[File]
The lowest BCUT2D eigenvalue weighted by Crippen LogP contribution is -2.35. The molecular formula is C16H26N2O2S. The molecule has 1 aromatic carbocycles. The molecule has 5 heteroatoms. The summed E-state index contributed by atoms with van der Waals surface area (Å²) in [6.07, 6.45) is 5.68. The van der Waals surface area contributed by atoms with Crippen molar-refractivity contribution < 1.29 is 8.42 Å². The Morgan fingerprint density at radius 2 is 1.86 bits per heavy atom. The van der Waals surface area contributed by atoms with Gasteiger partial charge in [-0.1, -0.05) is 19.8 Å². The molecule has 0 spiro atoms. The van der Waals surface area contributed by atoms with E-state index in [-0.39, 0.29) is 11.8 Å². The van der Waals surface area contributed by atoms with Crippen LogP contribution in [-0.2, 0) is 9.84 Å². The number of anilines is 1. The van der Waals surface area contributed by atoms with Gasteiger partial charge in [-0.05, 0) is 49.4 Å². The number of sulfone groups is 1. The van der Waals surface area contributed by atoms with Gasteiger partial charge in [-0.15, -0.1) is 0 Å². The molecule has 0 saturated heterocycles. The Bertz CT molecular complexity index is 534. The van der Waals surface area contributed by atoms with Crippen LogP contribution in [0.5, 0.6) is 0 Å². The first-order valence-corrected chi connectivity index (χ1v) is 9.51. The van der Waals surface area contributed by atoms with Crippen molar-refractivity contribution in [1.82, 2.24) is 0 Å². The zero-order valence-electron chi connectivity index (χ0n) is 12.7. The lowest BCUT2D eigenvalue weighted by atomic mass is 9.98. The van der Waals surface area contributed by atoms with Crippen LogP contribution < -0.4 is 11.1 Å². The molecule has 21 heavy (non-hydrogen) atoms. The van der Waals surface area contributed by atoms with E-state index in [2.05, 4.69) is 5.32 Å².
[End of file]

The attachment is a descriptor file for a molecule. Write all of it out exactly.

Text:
The lowest BCUT2D eigenvalue weighted by Crippen LogP contribution is -2.35. The molecular formula is C16H26N2O2S. The molecule has 1 aromatic carbocycles. The molecule has 5 heteroatoms. The summed E-state index contributed by atoms with van der Waals surface area (Å²) in [6.07, 6.45) is 5.68. The van der Waals surface area contributed by atoms with Crippen molar-refractivity contribution < 1.29 is 8.42 Å². The Morgan fingerprint density at radius 2 is 1.86 bits per heavy atom. The van der Waals surface area contributed by atoms with Gasteiger partial charge in [-0.1, -0.05) is 19.8 Å². The molecule has 0 spiro atoms. The van der Waals surface area contributed by atoms with E-state index in [-0.39, 0.29) is 11.8 Å². The van der Waals surface area contributed by atoms with Crippen LogP contribution in [-0.2, 0) is 9.84 Å². The number of anilines is 1. The van der Waals surface area contributed by atoms with Gasteiger partial charge in [-0.05, 0) is 49.4 Å². The number of sulfone groups is 1. The van der Waals surface area contributed by atoms with Gasteiger partial charge in [-0.15, -0.1) is 0 Å². The molecule has 0 saturated heterocycles. The Bertz CT molecular complexity index is 534. The van der Waals surface area contributed by atoms with Crippen LogP contribution in [0.5, 0.6) is 0 Å². The first-order valence-corrected chi connectivity index (χ1v) is 9.51. The van der Waals surface area contributed by atoms with Crippen molar-refractivity contribution in [1.82, 2.24) is 0 Å². The zero-order valence-electron chi connectivity index (χ0n) is 12.7. The lowest BCUT2D eigenvalue weighted by atomic mass is 9.98. The van der Waals surface area contributed by atoms with Crippen LogP contribution < -0.4 is 11.1 Å². The molecule has 21 heavy (non-hydrogen) atoms. The van der Waals surface area contributed by atoms with E-state index in [2.05, 4.69) is 5.32 Å².